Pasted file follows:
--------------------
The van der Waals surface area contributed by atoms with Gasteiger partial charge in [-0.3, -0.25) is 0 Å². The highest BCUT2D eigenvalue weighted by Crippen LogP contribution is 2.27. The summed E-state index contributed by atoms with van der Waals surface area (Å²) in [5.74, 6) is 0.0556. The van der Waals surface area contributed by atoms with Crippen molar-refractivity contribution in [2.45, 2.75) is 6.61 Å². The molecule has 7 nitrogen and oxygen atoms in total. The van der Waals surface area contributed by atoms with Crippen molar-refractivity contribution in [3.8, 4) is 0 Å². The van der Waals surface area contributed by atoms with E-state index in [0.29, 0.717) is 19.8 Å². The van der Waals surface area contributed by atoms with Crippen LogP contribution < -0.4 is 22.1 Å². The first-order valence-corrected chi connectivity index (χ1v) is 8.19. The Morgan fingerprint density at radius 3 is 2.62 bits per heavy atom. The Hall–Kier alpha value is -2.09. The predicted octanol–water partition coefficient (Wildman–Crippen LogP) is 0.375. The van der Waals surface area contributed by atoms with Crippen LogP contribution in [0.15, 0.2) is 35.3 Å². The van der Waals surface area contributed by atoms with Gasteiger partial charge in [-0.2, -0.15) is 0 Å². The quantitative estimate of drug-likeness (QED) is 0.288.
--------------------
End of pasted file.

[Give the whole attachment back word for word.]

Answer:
The van der Waals surface area contributed by atoms with Gasteiger partial charge in [-0.3, -0.25) is 0 Å². The highest BCUT2D eigenvalue weighted by Crippen LogP contribution is 2.27. The summed E-state index contributed by atoms with van der Waals surface area (Å²) in [5.74, 6) is 0.0556. The van der Waals surface area contributed by atoms with Crippen molar-refractivity contribution in [2.45, 2.75) is 6.61 Å². The molecule has 7 nitrogen and oxygen atoms in total. The van der Waals surface area contributed by atoms with Crippen molar-refractivity contribution in [3.8, 4) is 0 Å². The van der Waals surface area contributed by atoms with E-state index in [0.29, 0.717) is 19.8 Å². The van der Waals surface area contributed by atoms with Crippen LogP contribution < -0.4 is 22.1 Å². The first-order valence-corrected chi connectivity index (χ1v) is 8.19. The Morgan fingerprint density at radius 3 is 2.62 bits per heavy atom. The Hall–Kier alpha value is -2.09. The predicted octanol–water partition coefficient (Wildman–Crippen LogP) is 0.375. The van der Waals surface area contributed by atoms with Crippen LogP contribution in [0.15, 0.2) is 35.3 Å². The van der Waals surface area contributed by atoms with Gasteiger partial charge in [-0.2, -0.15) is 0 Å². The quantitative estimate of drug-likeness (QED) is 0.288.